The town of Natick, FIDO of Natick, and the Kramer family this past Sunday hosted the formal dedication of Eddie’s Park, the dog park on Rte. 135, which was named after the Kramers’ late son. While there was immeasurable grief that went into the creation of this dog park, the June 25 event was one of celebration and community. The attendees were the Kramers’ friends and family and neighbors, as well as people who just enjoy the dog park, here to support them and what they have accomplished to honor their son.
In 2014, Glenn and Allison Kramer’s 18-month-old son Eddie passed away suddenly. They needed an outlet for their own grief and for their loved ones’ support and energy, and they wanted a legacy for Eddie. Then, they heard about FIDO of Natick, a group in town that had been working on creating a dog park, and they decided to get involved.
Dog parks already had a special place in the Kramer family’s hearts. When Glenn and Allison had lived in New York City while they were dating, they often stopped at a dog park on the Upper East Side. They didn’t even have a dog, but they loved watching the dogs play. More than that, Eddie had loved dogs.
The dog park project has been a huge part of the Kramer family’s life since then. They have sat through innumerable meetings; they’ve listened to arguments against the park; their daughters have gotten involved; they’ve had a groundbreaking and a soft opening and a socially distanced opening—and, finally, they had this event.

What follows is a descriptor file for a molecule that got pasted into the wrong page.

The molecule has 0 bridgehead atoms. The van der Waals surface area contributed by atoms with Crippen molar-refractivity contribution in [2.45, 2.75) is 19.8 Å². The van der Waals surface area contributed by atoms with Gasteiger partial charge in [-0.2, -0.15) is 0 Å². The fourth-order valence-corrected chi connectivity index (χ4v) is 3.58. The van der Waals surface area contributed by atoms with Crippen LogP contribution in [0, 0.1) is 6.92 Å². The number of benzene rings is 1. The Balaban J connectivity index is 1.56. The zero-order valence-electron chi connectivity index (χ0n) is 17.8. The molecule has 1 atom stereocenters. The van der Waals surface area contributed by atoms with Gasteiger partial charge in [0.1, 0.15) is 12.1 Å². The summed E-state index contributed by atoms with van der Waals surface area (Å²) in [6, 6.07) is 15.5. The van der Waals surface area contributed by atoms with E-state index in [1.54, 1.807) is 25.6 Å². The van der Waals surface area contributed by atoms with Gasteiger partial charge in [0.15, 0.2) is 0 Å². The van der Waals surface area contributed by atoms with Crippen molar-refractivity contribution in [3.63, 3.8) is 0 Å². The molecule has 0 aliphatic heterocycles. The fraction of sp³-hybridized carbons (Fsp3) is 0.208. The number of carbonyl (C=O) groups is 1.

The dog park will change in one important way from now on. At the event, Glenn Kramer spoke of the sense of fulfillment and reward he felt when the dog park opened and he saw strangers there—people who weren’t there because they knew Glenn or Allison or Eddie, but just because they were grateful for a place to have fun with their dog. But now, visitors to the dog park will know the story behind it. At the event, two of Glenn and Allison’s daughters unveiled a plaque honoring Eddie. The plaque will now be displayed at the dog park.
Throughout the process of creating this dog park, the Kramers have strengthened their appreciation for their community. They met lots of new people through their work with the dog park. After all, many parts of Natick government were involved: the Conservation Commission, the Planning Board, the Select Board, and more. They also have continuously felt the support of their loved ones. To the gathered crowd, Glenn said, “Your love, support, and your grief have been felt…We’ve never felt alone.” His loved ones attended meetings, wrote letters, and donated generously in support of the dog park. When they asked how the dog park was coming along, he knew they were really asking how he and his family were feeling.
Finally, Glenn talked about Eddie—who he was and who he is.
Eddie was a stubborn, opinionated 18-month-old who was destined to become the class clown. He liked running, snacks and deserts, shoes and hats, and dogs.
Eddie is a teacher. “He taught me more than anyone could about life, grief, death, perspective. He taught me that not everyone grieves the same way, and it’s okay to talk about loss with other grievers. He’s forever part of our story…The park is now, forever, a part of our story. It’s Eddie’s legacy,” Glenn said.
To maintain that legacy, FIDO of Natick needs volunteers and donations. Glenn encouraged the gathered crowd—and the residents of Natick—to do their part. “This park, Eddie’s Park, should outlast us, but it’s not gonna happen on its own…It’s up to us to maintain the park and Eddie’s legacy.”